Runaway Prius in San Diego – Click above to watch the video after the jump
Toyota has announced that it will recall some 3.8 million cars and trucks to reshape and/or replace their accelerator pedals. The action is the result of fears that loose floormats may cause the accelerator pedal to stick, increasing the risk of an accident. The recall will be the largest in the Japanese automaker's history, and it will cover a wide range of vehicles from the 2004 model year through 2010 – a complete list is available Chris Paukert
In the wake of Toyota's huge floor mat recall, theorists have come up with several survival strategies designed to overcome a throttle that's stuck wide-open. Putting some of these theories to the test – and debunking several myths in the process – is the team over at Consumer Reports.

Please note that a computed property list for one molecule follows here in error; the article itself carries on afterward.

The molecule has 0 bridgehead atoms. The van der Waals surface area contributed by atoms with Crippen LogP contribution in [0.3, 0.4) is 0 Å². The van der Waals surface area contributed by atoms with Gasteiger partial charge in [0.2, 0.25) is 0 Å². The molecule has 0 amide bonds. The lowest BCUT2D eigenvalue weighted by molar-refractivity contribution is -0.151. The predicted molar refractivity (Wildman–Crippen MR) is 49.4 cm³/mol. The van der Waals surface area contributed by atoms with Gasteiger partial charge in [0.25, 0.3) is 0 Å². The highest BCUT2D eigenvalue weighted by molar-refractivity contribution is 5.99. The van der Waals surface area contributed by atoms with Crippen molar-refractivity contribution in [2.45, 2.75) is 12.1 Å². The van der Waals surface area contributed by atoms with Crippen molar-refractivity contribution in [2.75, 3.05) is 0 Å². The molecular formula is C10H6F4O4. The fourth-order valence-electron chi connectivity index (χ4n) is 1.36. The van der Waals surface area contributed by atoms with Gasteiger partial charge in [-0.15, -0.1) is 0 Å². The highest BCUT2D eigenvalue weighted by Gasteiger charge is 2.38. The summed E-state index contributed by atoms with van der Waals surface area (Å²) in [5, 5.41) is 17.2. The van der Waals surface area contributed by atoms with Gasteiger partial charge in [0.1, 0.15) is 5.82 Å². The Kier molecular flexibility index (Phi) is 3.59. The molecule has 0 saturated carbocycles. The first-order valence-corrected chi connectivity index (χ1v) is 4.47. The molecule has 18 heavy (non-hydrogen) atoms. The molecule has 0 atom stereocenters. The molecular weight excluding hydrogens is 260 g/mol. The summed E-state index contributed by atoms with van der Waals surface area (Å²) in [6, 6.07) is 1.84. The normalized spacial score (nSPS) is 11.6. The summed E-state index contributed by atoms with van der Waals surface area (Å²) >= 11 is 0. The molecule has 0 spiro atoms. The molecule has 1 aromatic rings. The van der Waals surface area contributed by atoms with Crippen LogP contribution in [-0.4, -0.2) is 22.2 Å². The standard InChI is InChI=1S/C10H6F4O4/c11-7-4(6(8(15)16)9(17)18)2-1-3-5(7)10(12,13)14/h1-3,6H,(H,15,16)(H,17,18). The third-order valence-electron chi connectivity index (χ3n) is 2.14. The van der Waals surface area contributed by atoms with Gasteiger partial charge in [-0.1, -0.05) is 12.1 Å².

Now that Toyota's massive 3.8 million-vehicle recall for floor mats with a mind of their own has got unintended acceleration on our brains, perhaps it would be a good time to take a look at ways to solve the potential problem once and for all. In contrast to Toyota's initial low-te
Good news for those of you who happen to own a Toyota or Lexus vehicle sans floormats, as the Japanese automaker has reportedly come up with a solution to the 3.8 million-vehicle recall announced last week. We haven't reviewed the documentation ourselves, but it sounds as if the answer is to zip tie the driver's side floormat to the seat rails.
Toyota plans to recall 55,000 all-weather floor mats that have been blamed for unintended acceleration in 40 complaint reports collected by the National Highway Traffic Safety Administration. Owners who filed complaints reported their floor mats, which should normally be secured by clips, had become stuck under the acceleration pedal. Toyota, however, has said that in some cases these all-weather mats were merely placed on top of the standard floor mats, rather than being secured with their clip